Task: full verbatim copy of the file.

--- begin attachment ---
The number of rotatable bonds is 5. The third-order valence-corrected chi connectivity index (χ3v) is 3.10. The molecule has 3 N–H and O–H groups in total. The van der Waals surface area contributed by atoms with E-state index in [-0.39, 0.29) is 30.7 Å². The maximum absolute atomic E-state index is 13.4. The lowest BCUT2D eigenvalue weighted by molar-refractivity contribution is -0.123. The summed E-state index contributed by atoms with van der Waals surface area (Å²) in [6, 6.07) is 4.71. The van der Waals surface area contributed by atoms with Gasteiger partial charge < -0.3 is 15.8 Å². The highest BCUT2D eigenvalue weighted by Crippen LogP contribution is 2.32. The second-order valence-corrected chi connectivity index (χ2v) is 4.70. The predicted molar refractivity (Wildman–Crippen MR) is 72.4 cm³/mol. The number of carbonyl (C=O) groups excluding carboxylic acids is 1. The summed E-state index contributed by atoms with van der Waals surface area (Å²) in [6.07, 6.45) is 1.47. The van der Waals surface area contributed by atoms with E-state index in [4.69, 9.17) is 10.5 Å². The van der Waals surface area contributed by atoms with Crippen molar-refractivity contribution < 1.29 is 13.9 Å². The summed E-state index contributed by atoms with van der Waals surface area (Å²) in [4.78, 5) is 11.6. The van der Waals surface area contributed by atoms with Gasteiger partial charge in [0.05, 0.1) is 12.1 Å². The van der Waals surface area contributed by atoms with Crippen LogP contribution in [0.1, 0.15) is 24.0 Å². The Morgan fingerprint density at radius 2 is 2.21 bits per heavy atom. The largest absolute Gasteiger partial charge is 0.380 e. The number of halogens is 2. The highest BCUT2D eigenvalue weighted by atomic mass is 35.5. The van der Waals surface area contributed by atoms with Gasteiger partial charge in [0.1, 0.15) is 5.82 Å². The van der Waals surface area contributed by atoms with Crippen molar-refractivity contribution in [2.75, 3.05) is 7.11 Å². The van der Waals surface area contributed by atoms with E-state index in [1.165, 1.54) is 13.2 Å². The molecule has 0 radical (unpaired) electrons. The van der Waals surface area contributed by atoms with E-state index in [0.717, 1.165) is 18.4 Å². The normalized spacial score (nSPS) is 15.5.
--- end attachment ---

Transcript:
The number of rotatable bonds is 5. The third-order valence-corrected chi connectivity index (χ3v) is 3.10. The molecule has 3 N–H and O–H groups in total. The van der Waals surface area contributed by atoms with E-state index in [-0.39, 0.29) is 30.7 Å². The maximum absolute atomic E-state index is 13.4. The lowest BCUT2D eigenvalue weighted by molar-refractivity contribution is -0.123. The summed E-state index contributed by atoms with van der Waals surface area (Å²) in [6, 6.07) is 4.71. The van der Waals surface area contributed by atoms with Gasteiger partial charge < -0.3 is 15.8 Å². The highest BCUT2D eigenvalue weighted by Crippen LogP contribution is 2.32. The second-order valence-corrected chi connectivity index (χ2v) is 4.70. The predicted molar refractivity (Wildman–Crippen MR) is 72.4 cm³/mol. The number of carbonyl (C=O) groups excluding carboxylic acids is 1. The summed E-state index contributed by atoms with van der Waals surface area (Å²) in [6.07, 6.45) is 1.47. The van der Waals surface area contributed by atoms with E-state index in [4.69, 9.17) is 10.5 Å². The van der Waals surface area contributed by atoms with Crippen molar-refractivity contribution < 1.29 is 13.9 Å². The summed E-state index contributed by atoms with van der Waals surface area (Å²) in [4.78, 5) is 11.6. The van der Waals surface area contributed by atoms with Gasteiger partial charge in [0.05, 0.1) is 12.1 Å². The van der Waals surface area contributed by atoms with Crippen LogP contribution in [0.1, 0.15) is 24.0 Å². The Morgan fingerprint density at radius 2 is 2.21 bits per heavy atom. The largest absolute Gasteiger partial charge is 0.380 e. The number of halogens is 2. The highest BCUT2D eigenvalue weighted by atomic mass is 35.5. The van der Waals surface area contributed by atoms with Gasteiger partial charge in [0.1, 0.15) is 5.82 Å². The van der Waals surface area contributed by atoms with Crippen molar-refractivity contribution in [2.75, 3.05) is 7.11 Å². The van der Waals surface area contributed by atoms with E-state index in [1.165, 1.54) is 13.2 Å². The molecule has 0 radical (unpaired) electrons. The van der Waals surface area contributed by atoms with E-state index in [0.717, 1.165) is 18.4 Å². The normalized spacial score (nSPS) is 15.5.